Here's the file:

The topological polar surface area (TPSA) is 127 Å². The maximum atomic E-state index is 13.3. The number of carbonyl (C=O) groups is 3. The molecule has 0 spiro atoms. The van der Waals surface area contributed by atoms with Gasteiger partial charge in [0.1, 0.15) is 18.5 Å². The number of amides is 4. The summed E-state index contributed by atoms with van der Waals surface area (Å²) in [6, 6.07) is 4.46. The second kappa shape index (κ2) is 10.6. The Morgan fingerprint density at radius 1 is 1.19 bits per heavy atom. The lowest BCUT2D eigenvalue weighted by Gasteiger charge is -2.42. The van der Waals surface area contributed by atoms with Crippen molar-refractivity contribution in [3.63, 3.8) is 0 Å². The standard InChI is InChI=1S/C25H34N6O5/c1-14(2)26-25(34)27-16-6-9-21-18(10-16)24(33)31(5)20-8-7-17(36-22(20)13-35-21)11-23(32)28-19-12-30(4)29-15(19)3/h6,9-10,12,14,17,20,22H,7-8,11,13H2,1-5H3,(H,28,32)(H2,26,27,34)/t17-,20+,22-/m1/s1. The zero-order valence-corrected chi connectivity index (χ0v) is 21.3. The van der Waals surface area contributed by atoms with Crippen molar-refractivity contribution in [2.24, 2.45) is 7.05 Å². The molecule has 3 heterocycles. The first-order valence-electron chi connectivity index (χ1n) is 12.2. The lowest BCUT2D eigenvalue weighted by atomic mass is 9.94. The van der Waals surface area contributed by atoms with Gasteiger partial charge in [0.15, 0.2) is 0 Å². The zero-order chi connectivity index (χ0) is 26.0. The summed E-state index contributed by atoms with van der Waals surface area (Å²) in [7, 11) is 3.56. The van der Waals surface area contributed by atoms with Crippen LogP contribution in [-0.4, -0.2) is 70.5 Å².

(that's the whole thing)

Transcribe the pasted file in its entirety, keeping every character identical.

The topological polar surface area (TPSA) is 127 Å². The maximum atomic E-state index is 13.3. The number of carbonyl (C=O) groups is 3. The molecule has 0 spiro atoms. The van der Waals surface area contributed by atoms with Gasteiger partial charge in [0.1, 0.15) is 18.5 Å². The number of amides is 4. The summed E-state index contributed by atoms with van der Waals surface area (Å²) in [6, 6.07) is 4.46. The second kappa shape index (κ2) is 10.6. The Morgan fingerprint density at radius 1 is 1.19 bits per heavy atom. The lowest BCUT2D eigenvalue weighted by Gasteiger charge is -2.42. The van der Waals surface area contributed by atoms with Crippen molar-refractivity contribution in [3.63, 3.8) is 0 Å². The standard InChI is InChI=1S/C25H34N6O5/c1-14(2)26-25(34)27-16-6-9-21-18(10-16)24(33)31(5)20-8-7-17(36-22(20)13-35-21)11-23(32)28-19-12-30(4)29-15(19)3/h6,9-10,12,14,17,20,22H,7-8,11,13H2,1-5H3,(H,28,32)(H2,26,27,34)/t17-,20+,22-/m1/s1. The zero-order valence-corrected chi connectivity index (χ0v) is 21.3. The van der Waals surface area contributed by atoms with Crippen molar-refractivity contribution in [2.24, 2.45) is 7.05 Å². The molecule has 3 heterocycles. The first-order valence-electron chi connectivity index (χ1n) is 12.2. The lowest BCUT2D eigenvalue weighted by atomic mass is 9.94. The van der Waals surface area contributed by atoms with Gasteiger partial charge in [0.15, 0.2) is 0 Å². The zero-order chi connectivity index (χ0) is 26.0. The summed E-state index contributed by atoms with van der Waals surface area (Å²) in [7, 11) is 3.56. The van der Waals surface area contributed by atoms with Crippen LogP contribution in [-0.4, -0.2) is 70.5 Å².